Legion’s London also looks a lot more futuristic than Watch Dogs has looked before. Chronologically, how far into the future is this? How much of a gap are we looking at between this and Watch Dogs 2, in terms of years?
We are not specific about the exact year in which the game is set, rather allowing the player to interpret the timing for themselves. In creating speculative fiction we look at many different social, political and technological trends and extrapolate them all forward into a fictional future where they all converge in an extreme state. As such, some of the things we’re depicting – such as the ubiquity of drones in the world, or the presence of autonomous vehicles – might feel more near future. Conversely, some other things we’re depicting – such as the sophistication of AI – might feel decades away. The purpose was not to make predictions about some future year, but to create a world that is able to bring insightful perspective and commentary on a range of trends we see emerging in the world today.
"We invested a lot of time researching the British response and reaction to authoritarians, mismanaged government, and adversity in general. Among the many things that stood out was the British willingness to lampoon those who are abusing their power or authority. "
The dystopian London setting and the authoritarian order we’re going up against in Legion definitely give it a very Orwellian vibe, but there was plenty of humour in what we saw of the game. How does the game balance those two aspects?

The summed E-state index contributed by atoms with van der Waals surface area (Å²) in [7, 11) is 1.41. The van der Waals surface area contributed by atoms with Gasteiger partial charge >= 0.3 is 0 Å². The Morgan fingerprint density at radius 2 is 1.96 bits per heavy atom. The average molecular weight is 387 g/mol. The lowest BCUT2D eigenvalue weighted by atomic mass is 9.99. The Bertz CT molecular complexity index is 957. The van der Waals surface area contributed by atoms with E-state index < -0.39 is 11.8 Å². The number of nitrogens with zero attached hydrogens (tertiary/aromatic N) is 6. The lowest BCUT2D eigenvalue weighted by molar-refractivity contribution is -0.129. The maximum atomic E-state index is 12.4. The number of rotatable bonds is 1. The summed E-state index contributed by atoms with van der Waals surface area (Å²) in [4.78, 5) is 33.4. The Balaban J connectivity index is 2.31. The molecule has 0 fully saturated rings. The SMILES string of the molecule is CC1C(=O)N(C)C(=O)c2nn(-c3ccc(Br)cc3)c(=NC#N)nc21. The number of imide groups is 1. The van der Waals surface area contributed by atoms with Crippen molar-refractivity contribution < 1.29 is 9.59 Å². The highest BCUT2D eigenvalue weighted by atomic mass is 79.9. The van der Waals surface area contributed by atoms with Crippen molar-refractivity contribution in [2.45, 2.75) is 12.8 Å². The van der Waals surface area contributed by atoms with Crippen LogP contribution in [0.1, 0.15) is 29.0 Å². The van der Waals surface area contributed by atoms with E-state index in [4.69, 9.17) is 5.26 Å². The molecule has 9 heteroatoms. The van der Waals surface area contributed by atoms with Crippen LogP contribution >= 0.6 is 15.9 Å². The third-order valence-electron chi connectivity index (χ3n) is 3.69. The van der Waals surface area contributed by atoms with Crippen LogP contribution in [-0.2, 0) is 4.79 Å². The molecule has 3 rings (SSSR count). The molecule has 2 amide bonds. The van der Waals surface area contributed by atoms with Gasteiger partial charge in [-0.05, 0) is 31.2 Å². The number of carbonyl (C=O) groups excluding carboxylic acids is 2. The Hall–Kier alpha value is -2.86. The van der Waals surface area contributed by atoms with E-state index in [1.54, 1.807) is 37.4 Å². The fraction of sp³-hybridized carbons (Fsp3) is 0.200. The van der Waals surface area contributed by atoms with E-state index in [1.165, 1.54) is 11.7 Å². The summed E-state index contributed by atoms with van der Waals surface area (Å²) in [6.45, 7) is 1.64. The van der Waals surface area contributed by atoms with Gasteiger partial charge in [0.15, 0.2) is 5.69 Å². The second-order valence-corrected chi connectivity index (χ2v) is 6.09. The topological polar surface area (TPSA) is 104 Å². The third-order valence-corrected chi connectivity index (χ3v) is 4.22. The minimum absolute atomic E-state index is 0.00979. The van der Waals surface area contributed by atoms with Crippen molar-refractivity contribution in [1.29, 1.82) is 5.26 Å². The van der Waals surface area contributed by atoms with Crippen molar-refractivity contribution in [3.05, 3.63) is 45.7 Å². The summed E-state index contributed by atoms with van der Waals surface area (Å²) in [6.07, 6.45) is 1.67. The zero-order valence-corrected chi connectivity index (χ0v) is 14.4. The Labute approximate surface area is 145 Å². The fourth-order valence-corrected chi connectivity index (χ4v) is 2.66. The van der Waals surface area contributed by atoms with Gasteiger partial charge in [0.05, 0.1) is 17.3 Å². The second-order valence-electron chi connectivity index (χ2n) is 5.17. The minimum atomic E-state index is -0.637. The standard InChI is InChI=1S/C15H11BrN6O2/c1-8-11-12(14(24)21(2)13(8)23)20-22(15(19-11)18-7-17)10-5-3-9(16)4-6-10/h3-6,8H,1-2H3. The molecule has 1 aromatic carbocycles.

We invested a lot of time researching the British response and reaction to authoritarians, mismanaged government, and adversity in general. Among the many things that stood out was the British willingness to lampoon those who are abusing their power or authority. Whether that’s expressed as a funny walk, a ridiculous imitation of an accent, an outlandish fashion statement, a pig mask, or even just a cleverly written protest sign – Brits are known for bringing a clever and sometimes absurdist touch to their criticism. This was something we wanted to capture in the game; the British capacity to maintain their cultural values in the face of extreme adversity.
From a story perspective, is this a direct sequel to Watch Dogs 2?
There are definite parts of the game that are nods to previous Watch Dogs games, and both Tidis and Blume have important roles in different parts of the main questlines. We feel Watch Dogs Legion, despite its transformative innovations, is a true successor to the previous games that builds on the strong legacy of the brand.
Is there a hard limit on how many NPCs we can take control of?
You can have a maximum of twenty operatives in your DedSec team at any given time, though the number of characters you could potentially play as is unbounded.